I pulled into West Palm Beach shortly after 6 p.m. Monday night. It was an incredibly smooth trip: the new transmission transmitted, traffic was fast and light. Either traffic going through Nashville, Chattanooga and Atlanta was a lot less congested than usual or my driving experiences in Seattle have made anything short of a one-hour parking lot seem fast.
I hit the Florida line’s Welcome Center right about sunset Sunday night. The first thing I noticed was that our cost-conscious Governor Rick Scott had two signs (that I saw) telling everyone that he’s the Gov. I called Wife Lila and Mother to let them know my progress, then I went in for a – as they say in the Tour de France – a natural break.
That’s where I was greeted by a sign that had me a little worried. There are some things I’d rather do myself. I didn’t know if robot arms were involved or if this was some kind of new stimulus project. I waited until the room had cleared out before I grabbed my cell phone to capture this photo. I was afraid to hang around too long lest someone mistake me for a Congressman and pull out handcuffs. The fly I saw at Lambert Airport was less unsettling.
Where’s Hurricane Irene going?
Last night’s track was a bit troubling. You don’t want to see your home right in the middle of a Cat 2 Cone of Uncertainty. The news tonight is both better and worse. Now it looks like it’s going to be a Category 4 storm when it’s offshore West Palm Beach. Offshore is a good thing, but it doesn’t take much of a wobble to really spoil your day.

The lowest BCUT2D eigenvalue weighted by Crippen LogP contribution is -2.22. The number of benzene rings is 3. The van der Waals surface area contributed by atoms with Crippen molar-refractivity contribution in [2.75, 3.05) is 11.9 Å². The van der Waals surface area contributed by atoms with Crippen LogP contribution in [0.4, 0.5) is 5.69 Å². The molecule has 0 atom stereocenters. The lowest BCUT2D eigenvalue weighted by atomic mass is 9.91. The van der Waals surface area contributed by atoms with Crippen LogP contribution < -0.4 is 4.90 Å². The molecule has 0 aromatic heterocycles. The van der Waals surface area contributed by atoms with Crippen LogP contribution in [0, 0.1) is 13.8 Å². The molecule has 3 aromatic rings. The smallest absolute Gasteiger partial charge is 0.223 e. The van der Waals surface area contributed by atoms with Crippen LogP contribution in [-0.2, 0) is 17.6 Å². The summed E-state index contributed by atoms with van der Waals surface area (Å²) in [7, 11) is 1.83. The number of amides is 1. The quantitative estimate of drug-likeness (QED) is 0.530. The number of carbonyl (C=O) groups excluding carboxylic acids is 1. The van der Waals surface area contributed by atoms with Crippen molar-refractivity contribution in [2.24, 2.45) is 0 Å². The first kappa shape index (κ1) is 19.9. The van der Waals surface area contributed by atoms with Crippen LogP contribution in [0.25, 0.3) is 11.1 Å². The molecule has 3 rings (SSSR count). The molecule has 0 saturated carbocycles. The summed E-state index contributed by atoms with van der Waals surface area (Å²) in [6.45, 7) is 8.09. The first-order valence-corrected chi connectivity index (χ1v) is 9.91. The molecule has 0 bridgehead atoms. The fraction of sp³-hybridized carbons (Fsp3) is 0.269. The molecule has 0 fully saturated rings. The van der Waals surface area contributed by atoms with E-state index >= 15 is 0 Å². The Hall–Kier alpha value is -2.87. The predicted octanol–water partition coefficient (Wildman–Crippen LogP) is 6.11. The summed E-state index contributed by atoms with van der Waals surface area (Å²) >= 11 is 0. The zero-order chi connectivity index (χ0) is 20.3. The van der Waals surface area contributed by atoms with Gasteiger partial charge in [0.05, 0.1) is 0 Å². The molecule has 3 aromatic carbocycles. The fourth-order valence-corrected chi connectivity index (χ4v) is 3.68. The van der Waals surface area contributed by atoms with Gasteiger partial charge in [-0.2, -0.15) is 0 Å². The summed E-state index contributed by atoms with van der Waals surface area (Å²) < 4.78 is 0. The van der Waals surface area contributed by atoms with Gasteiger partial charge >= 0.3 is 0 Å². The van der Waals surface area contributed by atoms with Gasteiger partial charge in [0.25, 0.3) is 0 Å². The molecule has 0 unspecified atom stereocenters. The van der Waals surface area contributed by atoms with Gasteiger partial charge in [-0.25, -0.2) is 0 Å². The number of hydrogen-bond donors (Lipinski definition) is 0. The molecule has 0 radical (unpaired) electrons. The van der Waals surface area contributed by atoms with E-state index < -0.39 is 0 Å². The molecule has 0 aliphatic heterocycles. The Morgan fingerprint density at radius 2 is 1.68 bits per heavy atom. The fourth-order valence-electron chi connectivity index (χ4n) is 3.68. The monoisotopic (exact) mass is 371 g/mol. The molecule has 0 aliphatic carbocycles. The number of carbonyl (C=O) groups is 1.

The tracking map, by the way, was done by SkeetobiteWeather. They do some of the best and most useful maps I’ve seen anywhere.
Tuesday’s track will determine what I do next. I stopped in Ocala in central Florida to pick up bottled water, batteries, a new Coleman LED lantern, some Coleman chemcial Glow Lights and a selection of fruit.
I like Glow Lights
I’m a big fan of chemical glow sticks. They have a long shelf life, they’re safe for kids to use and they throw out a surprising amount of light without generating heat. The Coleman lantern is very bright for using only four D-cell batteries. LEDs don’t burn out like bulbs and they burn cooler. The one I bought looks like the same one in the link, but mine says it’ll run 86 hours on high and 122 hours on low. It’s a lot safer than the old-fashioned propane or white gas lantern with their delicate mantels. A more expensive model is available with rechargeable batteries, but I think that’s a bad buy for an emergency light: if you don’t use it all the time, the battery will be dead when you need it, and if the power’s out, how are you going to charge it? A stack of alkaline batteries makes more sense.
I noticed I wasn’t the only one with a cart full of water, but the clerk said they hadn’t had a run on supplies yet. If it still looks close, I’ll pull the generator out, change the oil, hook it into the gas line and fire it up for a test run. I adapted it to run on gasoline, propane or natural gas. Since we already had a line for our kitchen stove, hot water heater and clothes dryer, I tapped off it as fuel of first choice.